When a cluster is running normally, different nodes achieve state machine state consistency by executing a series of identical log entries in the same order. However, in the “typical scenario” mentioned above, due to the missing log entries, the newly added node cannot achieve synchronization by executing log entries. But note that our only goal is state machine state consistency, so the leader writes its state machine state into a snapshot and sends it to the newly added node; the newly added node installs this snapshot, directly updating the state machine’s state and skipping the step of executing log entries.

In summary, log replication and snapshotting are two different means of synchronizing the state machine state on different servers. A log entry usually involves access to a limited number of key-value pairs, while a snapshot, being a snapshot of the current state machine state, contains many key-value pairs, occupying a lot of network bandwidth when sent and a lot of I/O resources when generated and installed. Therefore, log replication is usually used for state machine state synchronization, and snapshotting is only used when necessary.

Sending and Receiving Snapshot Process

  • When about to send logs to a follower, the leader finds that it cannot obtain the prevLogTerm corresponding to prevLogIndex - 1 by comparing prevLogIndex - 1 with lastIncludedIndex. Therefore, it tries to send a snapshot instead.
  • By calling the Snapshot interface of the storage layer (the Snapshot interface of peer storage), raft notifies the storage layer to start generating a snapshot. During the generation, calls to the Snapshot interface will return a specific error, informing the raft layer.
  • A snapshot is essentially a file, and each snapshot file corresponds to a unique snap key. The snap key is composed of region id, snapshot index, and snapshot term, so it can uniquely specify a file path. During the generation of the snapshot, the state machine’s state is gradually written into this snapshot file. (In fact, a snapshot corresponds to multiple files, but this is simplified for explanation)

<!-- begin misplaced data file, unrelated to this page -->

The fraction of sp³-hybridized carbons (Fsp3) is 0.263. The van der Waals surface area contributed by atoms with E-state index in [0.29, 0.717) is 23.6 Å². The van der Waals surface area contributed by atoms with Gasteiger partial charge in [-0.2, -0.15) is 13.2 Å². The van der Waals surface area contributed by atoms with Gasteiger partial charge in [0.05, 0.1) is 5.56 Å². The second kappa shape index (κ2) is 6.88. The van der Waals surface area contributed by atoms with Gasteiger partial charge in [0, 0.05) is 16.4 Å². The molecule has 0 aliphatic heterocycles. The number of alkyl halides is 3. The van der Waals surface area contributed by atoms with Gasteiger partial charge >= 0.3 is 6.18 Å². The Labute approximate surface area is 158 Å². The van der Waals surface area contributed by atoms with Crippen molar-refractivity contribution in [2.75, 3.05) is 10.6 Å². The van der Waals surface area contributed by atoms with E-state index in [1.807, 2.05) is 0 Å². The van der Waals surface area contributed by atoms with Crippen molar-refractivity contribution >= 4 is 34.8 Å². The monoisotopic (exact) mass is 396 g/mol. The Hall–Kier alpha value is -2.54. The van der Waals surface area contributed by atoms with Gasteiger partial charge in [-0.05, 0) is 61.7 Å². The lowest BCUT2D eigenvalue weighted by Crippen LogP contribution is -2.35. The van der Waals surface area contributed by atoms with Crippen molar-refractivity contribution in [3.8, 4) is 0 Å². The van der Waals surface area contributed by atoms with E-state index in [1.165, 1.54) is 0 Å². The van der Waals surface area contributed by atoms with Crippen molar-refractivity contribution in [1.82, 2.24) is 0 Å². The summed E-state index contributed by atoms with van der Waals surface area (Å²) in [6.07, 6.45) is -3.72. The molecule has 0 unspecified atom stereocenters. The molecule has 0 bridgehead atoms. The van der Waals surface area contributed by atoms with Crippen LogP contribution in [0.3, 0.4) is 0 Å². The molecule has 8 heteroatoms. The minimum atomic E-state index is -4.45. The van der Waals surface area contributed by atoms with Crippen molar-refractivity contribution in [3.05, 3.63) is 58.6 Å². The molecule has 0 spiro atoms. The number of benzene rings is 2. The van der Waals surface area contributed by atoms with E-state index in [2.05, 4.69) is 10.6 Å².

• After successfully generating a snapshot, the leader captures the snapshot returned by the Snapshot interface in the raft layer, packs it into a raft msg, and prepares to send it to the corresponding follower.
  • The peer msg handler captures the raft msg to be sent in the HandleRaftReady function and delivers it to the transport. In the final stage of preparation for sending, there is a WriteData function, which behaves as follows:
    • If the raft msg does not contain a snapshot, it is delivered to RaftClient.Send for sending;
    • If the raft msg contains a snapshot, it is intercepted by the SendSnapshotSock function, which schedules a sendSnapTask to asynchronously send the snapshot.
  • The task of sending the snapshot is completed by the snapRunner.sendSnap function. This function first creates a tiny client, then uses it as a proxy to establish a streaming long connection with the tinykv server where the follower is located and initiates a Snapshot request. The snapshot is divided into snapshot metadata